In my opinion, and currently my experience, the weight of a small youth ministry is much heavier than running a large ministry. I want to share five weights small youth pastors have to bear that large youth group pastors do not.

The weight of loss

Bearing the weight of large youth ministry is certainly a heavy responsibility. All youth ministry is a heavy responsibility, but if you lose 5 kids from a 80 person youth ministry, you have enough momentum to gain five back.

If you lose 5 kids from a 15 person youth ministry, it’s far more devastating on the group and the psyche of the youth pastor. The youth pastor second guesses themselves, more, at such a loss than a large youth group pastor.

The weight of adjustable programming

As a small youth group pastor you bear the weight of building an adjustable, weekly program. I always have numbers on my mind, not for prideful reason but for utility reasons. Will I be able to run plan A or do I need to run plan B?

If you have a guys verses girls night and three boys and one girl shows up, plan B.

If you have small group time and you have one middle schooler and three high school, Plan B.

Canceling events because it is cost prohibitive. You need x number of students to make the money work out to where students can afford it.

Having x number of students does preclude God from showing up. God shows up no matter how many students show up. The number of students only affect the programming aspect.

The weight of leadership

I was exhausted the other night after youth. I am a proponant of students doing the ministry, but we’re just not there yet which means things fall to me like leading games, providing snacks, etc. This is more mentally taxing than physically taxing. Weekly plate spinning is exhausting.

Small youth groups do not need multiple volunteers. If my wife and I are there, that is enough. I don’t have the luxury of saying, “I don’t want to do that, I’ll give it to someone else.” If I want to do it, I have to do it.

The weight of blame

With the weight of leadership comes the weight blame. The weight of blame should be on every youth leader regardless of size. If things are not going well, I blame myself and rightly so. I’m the leader. Without other volunteers, the small youth group pastor bears this weight alone, prays alone and suffers alone.

The weight of enthusiasm

A small group means little hype. Small groups don’t jump, shout or cheer let alone sing during the worship time. The small group youth pastor bears the weight of being the happiest, hypes person in the room. I have to be at my best, even if, especially if, no one else is. If the youth pastor isn’t excited about being there, why should anyone else be?

Conclusion

I’m not writing this because I have some miraculous answer for this problem nor am I bemoaning my lot. I’m blessed to lead this band of incredible students and I look forward to seeing what God will do. The good news for all of us who bear the weight is that God is helps us bear the weight.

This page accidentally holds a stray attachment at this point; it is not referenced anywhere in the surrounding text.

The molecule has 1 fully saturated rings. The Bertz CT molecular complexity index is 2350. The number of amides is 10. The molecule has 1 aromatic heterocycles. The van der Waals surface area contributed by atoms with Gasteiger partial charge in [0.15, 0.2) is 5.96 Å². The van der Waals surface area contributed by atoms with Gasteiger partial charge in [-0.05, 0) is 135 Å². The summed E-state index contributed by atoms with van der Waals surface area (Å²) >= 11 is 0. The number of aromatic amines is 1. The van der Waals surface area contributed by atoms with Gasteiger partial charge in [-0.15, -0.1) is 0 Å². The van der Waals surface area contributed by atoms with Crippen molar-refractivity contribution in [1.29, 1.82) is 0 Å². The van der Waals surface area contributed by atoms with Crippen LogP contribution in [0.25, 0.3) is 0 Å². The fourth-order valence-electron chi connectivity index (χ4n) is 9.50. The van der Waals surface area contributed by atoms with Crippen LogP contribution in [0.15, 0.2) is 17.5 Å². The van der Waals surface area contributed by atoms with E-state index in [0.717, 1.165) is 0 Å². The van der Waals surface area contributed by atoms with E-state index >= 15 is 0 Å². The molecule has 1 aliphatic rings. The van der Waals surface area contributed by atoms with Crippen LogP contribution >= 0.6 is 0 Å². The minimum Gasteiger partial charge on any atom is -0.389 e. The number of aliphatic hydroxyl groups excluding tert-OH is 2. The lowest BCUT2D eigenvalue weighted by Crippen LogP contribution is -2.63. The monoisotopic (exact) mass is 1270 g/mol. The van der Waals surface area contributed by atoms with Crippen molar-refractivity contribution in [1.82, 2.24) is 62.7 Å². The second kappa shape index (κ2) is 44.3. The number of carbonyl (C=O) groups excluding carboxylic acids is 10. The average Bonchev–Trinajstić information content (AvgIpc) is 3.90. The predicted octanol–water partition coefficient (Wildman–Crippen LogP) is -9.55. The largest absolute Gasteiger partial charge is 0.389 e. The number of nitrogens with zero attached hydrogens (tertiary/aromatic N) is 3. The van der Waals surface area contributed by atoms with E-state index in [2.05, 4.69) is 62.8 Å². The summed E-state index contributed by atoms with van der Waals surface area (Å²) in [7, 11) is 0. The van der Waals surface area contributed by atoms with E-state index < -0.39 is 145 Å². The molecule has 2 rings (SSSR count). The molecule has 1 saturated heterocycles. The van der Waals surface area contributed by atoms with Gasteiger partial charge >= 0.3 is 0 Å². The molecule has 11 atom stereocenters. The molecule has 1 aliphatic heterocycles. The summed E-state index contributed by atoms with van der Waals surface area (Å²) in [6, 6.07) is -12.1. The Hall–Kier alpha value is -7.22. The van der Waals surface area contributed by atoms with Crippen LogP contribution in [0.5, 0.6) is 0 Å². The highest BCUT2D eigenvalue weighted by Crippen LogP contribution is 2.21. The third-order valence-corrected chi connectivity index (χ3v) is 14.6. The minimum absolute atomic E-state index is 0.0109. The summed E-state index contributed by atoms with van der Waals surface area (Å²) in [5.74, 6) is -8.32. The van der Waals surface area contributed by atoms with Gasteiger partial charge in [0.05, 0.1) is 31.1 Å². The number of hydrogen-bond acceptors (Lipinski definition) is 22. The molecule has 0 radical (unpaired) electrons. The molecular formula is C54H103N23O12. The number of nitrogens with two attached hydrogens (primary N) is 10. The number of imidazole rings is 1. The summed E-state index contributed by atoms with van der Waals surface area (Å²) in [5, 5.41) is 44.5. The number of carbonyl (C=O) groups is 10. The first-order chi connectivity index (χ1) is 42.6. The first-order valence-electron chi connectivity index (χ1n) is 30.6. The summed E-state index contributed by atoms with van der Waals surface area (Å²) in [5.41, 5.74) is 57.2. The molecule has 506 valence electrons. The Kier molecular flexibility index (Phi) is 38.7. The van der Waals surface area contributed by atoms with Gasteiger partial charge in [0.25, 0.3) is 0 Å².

The answer to all of these problems is growth. More students = more staff = weight distribution.

I’m doing my best to find the joy in small. The hanging out, the inside jokes, the deeper relationships and watching students develop are all small joys I experience every week and I take note of them.

The small youth group is a weight I must gladly bear. To bear the burden in bitterness is to devalue the commitment of the 4-6 students who come every week and my calling to minster to youth regardless of size.

The danger in desiring to grow is looking past the students I have to the students I want and that’s not fair to students who show up regularly. I have to keep my eyes on the students God has put in front of me.

Let me wrap up with this story I found,

A young man was at the end of his rope. Seeing no way out, he dropped to his knees in prayer. “Lord, I can’t go on,” he said. “I have too heavy a cross to bear.” The Lord replied, “My son, if you can’t bear its weight, just place your cross inside this room. Then, open that other door and pick out any cross you wish.” The man was filled with relief and said,  “Thank you Lord” and he did as he was told.

Upon entering the other room, he saw many crosses; some so Large the tops were not visible. Then, he spotted a tiny cross leaning against a far wall. “I’d like that one, Lord,” he whispered. The Lord replied, “My son that is the cross you just brought in.” When life’s problems seem overwhelming, it helps to look around and see what other people are coping with. You may consider yourself far more fortunate than you imagined.

If you’re pastoring a small youth group, hats off to you. Enjoy it because the only difference between a small youth group and big youth group is a different set of weights.

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